I have been wanting to share a little bit from my pastors sermon last week, because I thought that it gave a different perspective on things that I hadn't thought about before. The sermon was on God's blessings. The scripture verse is Luke 2: 25-35.

I won't quote it all here, just part of it. In this scripture, Simeon was told by the holy spirit that he would see Christ before he dies and then Simeon meets Mary, Joseph, and Jesus as a child. When he sees them he is overjoyed, and he pronounces a blessing on them. The scripture says, " And Joseph and His mother Mary marveled at those things which were spoken of him. Then Simeon blessed them, and said to Mary His mother, ' Behold, this child is destined for the fall and rising of many in Israel, and for a sign which will be spoken against (yes, a sword will pierce through your own soul also) that the thoughts of many hearts will be revealed.' ."

My pastor was talking about how this blessing was unlike what we think about in terms of a blessing. He said that can you imagine someone meeting your child and first saying wonderful things, and then suddenly giving a blessing that is full of bad things. In today's time, we tend to think of a blessing being only the good things. When people have things going well for them, we look at them and say that they are really blessed. In reality, a blessing contains both good and bad things. The pastor went on to say that a true blessing is one that accomplishes God's will in our lives. This includes both the good and bad. Sometimes the bad is necessary. Just because someone is going through a bad time, it doesn't mean that they don't have God's blessing, or that they are not in God's will. Jesus went through trials and temptations and ultimately was beaten and crucified on a cross for a crime that he never committed. And that was all part of God's blessing in his life. It is through both the bad and the good that God's blessings shine.

Anyhow, I enjoyed this different perspective that my pastor gave last week. I hope I explained it all right. It's hard to summarize a sermon in just a few paragraphs.
BookWorm, I had never heard anyone focus on that before and it sounds like a great and uplifting message. Wish I had been there to hear it. Of course, your Pastor focused on the blessing and to have added anything more to it, would have detracted from that specificd message. But I also see other valuable points to ponder. The blessing is also a prophecy and maybe your Pastor can deliver a sermon on that, as a follow-up. And if he does, then you can share that with us too, so we can be edified as well. Thanks for the post.
Peter, yes, the focus of the sermon was on the blessing and how we normally think of blessings as being all good and happy things, but in reality a blessing encompasses both the bad and the good. It is all the things that accomplishes God's will in our lives. The prophecy part was not focused on, but it was mentioned to demonstrate how even the negative part of the blessing is necessary for accomplishing God's will.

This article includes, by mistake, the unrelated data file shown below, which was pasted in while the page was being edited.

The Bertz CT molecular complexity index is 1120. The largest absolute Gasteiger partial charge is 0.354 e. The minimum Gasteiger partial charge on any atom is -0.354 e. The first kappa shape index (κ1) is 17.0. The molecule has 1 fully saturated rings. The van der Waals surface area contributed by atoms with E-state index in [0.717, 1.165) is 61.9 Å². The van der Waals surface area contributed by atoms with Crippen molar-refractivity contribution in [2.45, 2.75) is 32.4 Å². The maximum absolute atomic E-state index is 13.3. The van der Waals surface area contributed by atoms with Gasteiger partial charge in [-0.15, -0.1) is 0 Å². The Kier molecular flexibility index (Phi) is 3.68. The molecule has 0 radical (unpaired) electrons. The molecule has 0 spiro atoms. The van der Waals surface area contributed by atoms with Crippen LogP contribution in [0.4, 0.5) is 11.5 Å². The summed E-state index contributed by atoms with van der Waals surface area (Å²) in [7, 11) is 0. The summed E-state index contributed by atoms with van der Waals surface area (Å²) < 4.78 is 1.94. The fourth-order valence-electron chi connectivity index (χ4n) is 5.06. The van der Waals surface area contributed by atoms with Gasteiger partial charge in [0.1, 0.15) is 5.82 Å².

I really liked the sermon because it gave an entirely new outlook on what we think of as a "blessing." I don't think that I have ever heard someone say "God has blessed me with cancer." Or "God has blessed me with miscarriage." Etc. In reality, those things may be a part of his blessing if they lead us to accomplishing his plan for us. I am reminded of Gianna Jensen the abortion survivor. I saw her speak one day many years ago, and she sang "Mary Did You Know?" Her testimony is amazing. Despite living through a botched abortion and having cerebral palsy, she is a living testimony for God. And if we really think about it, all those negative, horrible things in her life are her blessing. They are what makes her such a profound testimony for God.


That is certainly a different angle and one I never considered BookWorm thanks.

If I can add something. My Pastor was preaching on the same subject a while back. It seems Simeon was at one time High Priest. God began to speak to him as he read the scripture about the Messiah coming as a suffering Messiah. This was none to popular and Simeon was told to abandon his belief or step down. He lost his position, his standing in the community and most of his worldly possesions but still he clung in faith to the revelation God had given him. He finally received the greatest treasure of all when he look upon the very face of God come to earth. What a faithful servant and what a blessing he received.